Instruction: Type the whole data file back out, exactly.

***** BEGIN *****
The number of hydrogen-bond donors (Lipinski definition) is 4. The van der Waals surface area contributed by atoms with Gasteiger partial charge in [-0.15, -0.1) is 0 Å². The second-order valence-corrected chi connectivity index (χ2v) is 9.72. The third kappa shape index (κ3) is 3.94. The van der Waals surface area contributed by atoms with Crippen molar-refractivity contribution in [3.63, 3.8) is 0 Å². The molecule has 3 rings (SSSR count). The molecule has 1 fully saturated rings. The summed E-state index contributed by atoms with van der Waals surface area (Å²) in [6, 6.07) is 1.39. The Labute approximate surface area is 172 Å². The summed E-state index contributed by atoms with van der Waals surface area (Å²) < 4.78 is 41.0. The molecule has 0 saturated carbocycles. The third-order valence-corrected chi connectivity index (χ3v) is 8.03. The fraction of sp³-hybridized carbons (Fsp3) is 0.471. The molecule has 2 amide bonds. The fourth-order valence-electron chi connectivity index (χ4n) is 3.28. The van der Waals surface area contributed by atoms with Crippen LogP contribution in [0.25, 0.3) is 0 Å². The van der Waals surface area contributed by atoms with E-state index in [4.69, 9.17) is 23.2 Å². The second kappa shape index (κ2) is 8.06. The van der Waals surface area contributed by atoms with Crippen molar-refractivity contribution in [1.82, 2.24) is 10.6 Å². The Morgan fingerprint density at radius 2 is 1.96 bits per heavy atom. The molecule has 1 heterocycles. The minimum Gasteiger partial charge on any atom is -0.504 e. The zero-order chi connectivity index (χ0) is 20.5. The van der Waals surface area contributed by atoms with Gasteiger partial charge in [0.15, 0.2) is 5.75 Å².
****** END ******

The number of hydrogen-bond donors (Lipinski definition) is 4. The van der Waals surface area contributed by atoms with Gasteiger partial charge in [-0.15, -0.1) is 0 Å². The second-order valence-corrected chi connectivity index (χ2v) is 9.72. The third kappa shape index (κ3) is 3.94. The van der Waals surface area contributed by atoms with Crippen molar-refractivity contribution in [3.63, 3.8) is 0 Å². The molecule has 3 rings (SSSR count). The molecule has 1 fully saturated rings. The summed E-state index contributed by atoms with van der Waals surface area (Å²) in [6, 6.07) is 1.39. The Labute approximate surface area is 172 Å². The summed E-state index contributed by atoms with van der Waals surface area (Å²) < 4.78 is 41.0. The molecule has 0 saturated carbocycles. The third-order valence-corrected chi connectivity index (χ3v) is 8.03. The fraction of sp³-hybridized carbons (Fsp3) is 0.471. The molecule has 2 amide bonds. The fourth-order valence-electron chi connectivity index (χ4n) is 3.28. The van der Waals surface area contributed by atoms with Crippen LogP contribution in [0.25, 0.3) is 0 Å². The van der Waals surface area contributed by atoms with E-state index in [4.69, 9.17) is 23.2 Å². The second kappa shape index (κ2) is 8.06. The van der Waals surface area contributed by atoms with Crippen molar-refractivity contribution in [1.82, 2.24) is 10.6 Å². The Morgan fingerprint density at radius 2 is 1.96 bits per heavy atom. The molecule has 1 heterocycles. The minimum Gasteiger partial charge on any atom is -0.504 e. The zero-order chi connectivity index (χ0) is 20.5. The van der Waals surface area contributed by atoms with Gasteiger partial charge in [0.15, 0.2) is 5.75 Å².